Photo: Diana Nyad, October 6, 1975
This is Diana Nyad for KCRW, and this is The Score.
The annual swim race around Manhattan Island just took place. I must say I don't spend a lot of time reminiscing about the long distance swims I did through the decade of the 70's but Manhattan, that was a special place. A special day. It was October 6, 1975. I had spent the summer the way I spent all summers in those days, competing in marathon swims all around the world. Across the Bay of Naples in Italy; down the coast of Mar del Plata in Argentina. When I got back to New York in September to continue graduate school, a friend remarked to me that I was swimming to these foreign shores but here I lived on the most famous island on the planet, obviously surrounded by water, so why I didn't I swim around my own home town?
I looked into it and discovered that there had been an annual race around Manhattan way back in the late 1800's, early 1900's. The first man to swim the English Channel, Matthew Webb, accomplished that feat in 1875, earlier than most people guess, and even though he subsequently died trying to plummet over Niagara Falls in a wooden barrel, Webb had made distance swimming popular in the day and circling Manhattan was a must on any marathoner's resume. I often wondered why the great Gertrude Ederle, the first woman to cross the English Channel, in 1926, never swam Manhattan. She was born and bred on the island, her father a butcher on the Upper West Side. The ticker tape parade for Ederle, when she returned from England, was a gala event and if she had become the first woman to circle her own New York, it would have been touted as a stellar accomplishment. But in 1975, I found that not only had Gertrude Ederle never swum around Manhattan. No other woman had done it, either. I got to work on researching the tides, the currents, the water temperature. I was determined to be the first.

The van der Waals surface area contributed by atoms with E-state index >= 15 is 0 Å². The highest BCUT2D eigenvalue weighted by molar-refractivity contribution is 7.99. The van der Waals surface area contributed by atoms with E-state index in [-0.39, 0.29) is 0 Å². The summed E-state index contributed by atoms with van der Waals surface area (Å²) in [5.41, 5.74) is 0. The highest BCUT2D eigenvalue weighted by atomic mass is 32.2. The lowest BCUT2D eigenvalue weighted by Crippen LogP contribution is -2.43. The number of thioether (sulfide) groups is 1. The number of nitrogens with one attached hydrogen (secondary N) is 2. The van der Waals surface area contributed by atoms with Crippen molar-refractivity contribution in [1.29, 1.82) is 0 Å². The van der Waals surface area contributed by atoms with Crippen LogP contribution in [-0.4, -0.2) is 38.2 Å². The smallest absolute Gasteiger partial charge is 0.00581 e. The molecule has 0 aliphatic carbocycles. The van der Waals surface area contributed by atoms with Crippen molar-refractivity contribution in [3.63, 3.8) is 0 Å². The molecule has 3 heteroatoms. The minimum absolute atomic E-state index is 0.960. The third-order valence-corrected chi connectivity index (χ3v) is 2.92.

The currents are in fact tricky. There are four rivers to contend with: the Hudson, the East River, the Flushing, and the Harlem. When the tides are strong, the currents can run over twelve miles an hour, so you've got to have a strategy. I went down to the tony 79th Street Boat Basin to ask the tony yacht owners there if any of them would accompany me and navigate the day. They threatened to call the dock master and have me arrested. The last boat I approached was worn down. So was the captain. He was an old guy from Boston, with an old dog on deck.
He asked "Well, what day you planning on doing this thing?"
I said "Tuesday. The tides will be right."
He asked, "Can you finish by five o'clock? I got a vet appointment for my dog."
I said "I don't know but I'll sure try." And he became my navigator.
We started at sunrise at the confluence of the East and Flushing rivers at low tide. I busted North to get out of the swirling currents. In the Harlem River, about an hour later, all the support people on my boat were cringing and covering their eyes in horror. I never asked what they saw, then or since.
When I came out of the Harlem and into the wide, historic Hudson and lined up the George Washington Bridge, I had an adrenaline surge I'll never forget. It was a sparkling day, the sun glistening off the white caps. Tugboats and other craft honked for good luck. I saw people lining the Manhattan shore, cheering me on. When I'd come close to the boat to grab a cup of glucose every so often, the Boston captain would yell over the side: "Hey, do you know what's happening here? A fella from the New York Times was just on MY boat, interviewing ME!"
It was a grand day. I finished in 7 hours, 57 minutes and I can say that I still get goose bumps every time I fly into New York, especially on a bright, sunny day, and see the glorious expanse of the Hudson River. As I say, I have little occasion to think back on all those other swims. But Manhattan. Those eight hours will always live in a special corner of my heart.
This is Diana Nyad for KCRW, and that's The Score.